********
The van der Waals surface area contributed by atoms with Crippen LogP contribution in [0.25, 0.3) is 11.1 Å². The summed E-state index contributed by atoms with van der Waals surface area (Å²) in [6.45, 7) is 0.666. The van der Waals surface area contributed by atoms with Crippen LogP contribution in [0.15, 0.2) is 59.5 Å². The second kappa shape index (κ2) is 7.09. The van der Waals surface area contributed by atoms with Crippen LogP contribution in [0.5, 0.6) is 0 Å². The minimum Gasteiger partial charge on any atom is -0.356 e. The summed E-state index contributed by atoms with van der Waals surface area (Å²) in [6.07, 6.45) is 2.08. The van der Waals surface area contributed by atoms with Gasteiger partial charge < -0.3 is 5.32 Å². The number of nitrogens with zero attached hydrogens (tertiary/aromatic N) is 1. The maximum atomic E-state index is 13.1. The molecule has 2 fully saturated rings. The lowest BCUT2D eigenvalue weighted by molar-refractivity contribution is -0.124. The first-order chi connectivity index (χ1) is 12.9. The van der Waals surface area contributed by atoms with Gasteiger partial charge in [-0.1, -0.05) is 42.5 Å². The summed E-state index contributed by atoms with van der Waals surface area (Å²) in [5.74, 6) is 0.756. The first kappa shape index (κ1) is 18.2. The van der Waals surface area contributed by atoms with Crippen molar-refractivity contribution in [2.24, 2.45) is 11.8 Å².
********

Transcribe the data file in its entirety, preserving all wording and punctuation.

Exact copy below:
The van der Waals surface area contributed by atoms with Crippen LogP contribution in [0.25, 0.3) is 11.1 Å². The summed E-state index contributed by atoms with van der Waals surface area (Å²) in [6.45, 7) is 0.666. The van der Waals surface area contributed by atoms with Crippen LogP contribution in [0.15, 0.2) is 59.5 Å². The second kappa shape index (κ2) is 7.09. The van der Waals surface area contributed by atoms with Crippen LogP contribution in [0.5, 0.6) is 0 Å². The minimum Gasteiger partial charge on any atom is -0.356 e. The summed E-state index contributed by atoms with van der Waals surface area (Å²) in [6.07, 6.45) is 2.08. The van der Waals surface area contributed by atoms with Gasteiger partial charge < -0.3 is 5.32 Å². The number of nitrogens with zero attached hydrogens (tertiary/aromatic N) is 1. The maximum atomic E-state index is 13.1. The molecule has 2 fully saturated rings. The lowest BCUT2D eigenvalue weighted by molar-refractivity contribution is -0.124. The first-order chi connectivity index (χ1) is 12.9. The van der Waals surface area contributed by atoms with Gasteiger partial charge in [-0.1, -0.05) is 42.5 Å². The summed E-state index contributed by atoms with van der Waals surface area (Å²) in [5.74, 6) is 0.756. The first kappa shape index (κ1) is 18.2. The van der Waals surface area contributed by atoms with Crippen molar-refractivity contribution in [2.24, 2.45) is 11.8 Å².